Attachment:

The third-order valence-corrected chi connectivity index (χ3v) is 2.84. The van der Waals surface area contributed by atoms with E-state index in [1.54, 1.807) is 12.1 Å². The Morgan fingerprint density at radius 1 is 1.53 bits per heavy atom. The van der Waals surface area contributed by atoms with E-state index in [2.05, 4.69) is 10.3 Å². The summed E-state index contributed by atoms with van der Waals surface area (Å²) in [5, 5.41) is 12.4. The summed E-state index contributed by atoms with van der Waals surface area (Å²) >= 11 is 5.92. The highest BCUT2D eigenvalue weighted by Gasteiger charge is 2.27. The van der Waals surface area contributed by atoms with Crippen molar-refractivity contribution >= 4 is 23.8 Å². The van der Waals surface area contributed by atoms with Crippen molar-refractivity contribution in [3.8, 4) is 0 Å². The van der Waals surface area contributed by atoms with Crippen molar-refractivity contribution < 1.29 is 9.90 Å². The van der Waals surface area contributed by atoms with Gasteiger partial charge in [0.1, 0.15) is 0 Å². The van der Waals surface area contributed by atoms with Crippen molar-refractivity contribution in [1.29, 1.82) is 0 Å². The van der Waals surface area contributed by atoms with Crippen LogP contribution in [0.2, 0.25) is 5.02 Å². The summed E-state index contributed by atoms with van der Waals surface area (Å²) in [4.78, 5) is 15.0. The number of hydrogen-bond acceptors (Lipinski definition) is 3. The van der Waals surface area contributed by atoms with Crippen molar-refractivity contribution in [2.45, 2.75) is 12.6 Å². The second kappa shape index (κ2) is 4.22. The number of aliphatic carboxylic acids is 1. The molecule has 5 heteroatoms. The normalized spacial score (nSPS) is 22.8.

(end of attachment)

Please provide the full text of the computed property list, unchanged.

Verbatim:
The third-order valence-corrected chi connectivity index (χ3v) is 2.84. The van der Waals surface area contributed by atoms with E-state index in [1.54, 1.807) is 12.1 Å². The Morgan fingerprint density at radius 1 is 1.53 bits per heavy atom. The van der Waals surface area contributed by atoms with E-state index in [2.05, 4.69) is 10.3 Å². The summed E-state index contributed by atoms with van der Waals surface area (Å²) in [5, 5.41) is 12.4. The summed E-state index contributed by atoms with van der Waals surface area (Å²) >= 11 is 5.92. The highest BCUT2D eigenvalue weighted by Gasteiger charge is 2.27. The van der Waals surface area contributed by atoms with Crippen molar-refractivity contribution >= 4 is 23.8 Å². The van der Waals surface area contributed by atoms with Crippen molar-refractivity contribution in [3.8, 4) is 0 Å². The van der Waals surface area contributed by atoms with Crippen molar-refractivity contribution < 1.29 is 9.90 Å². The van der Waals surface area contributed by atoms with Gasteiger partial charge in [0.1, 0.15) is 0 Å². The van der Waals surface area contributed by atoms with Crippen molar-refractivity contribution in [1.29, 1.82) is 0 Å². The van der Waals surface area contributed by atoms with Crippen LogP contribution in [0.2, 0.25) is 5.02 Å². The summed E-state index contributed by atoms with van der Waals surface area (Å²) in [4.78, 5) is 15.0. The number of hydrogen-bond acceptors (Lipinski definition) is 3. The van der Waals surface area contributed by atoms with Crippen molar-refractivity contribution in [2.45, 2.75) is 12.6 Å². The second kappa shape index (κ2) is 4.22. The number of aliphatic carboxylic acids is 1. The molecule has 5 heteroatoms. The normalized spacial score (nSPS) is 22.8.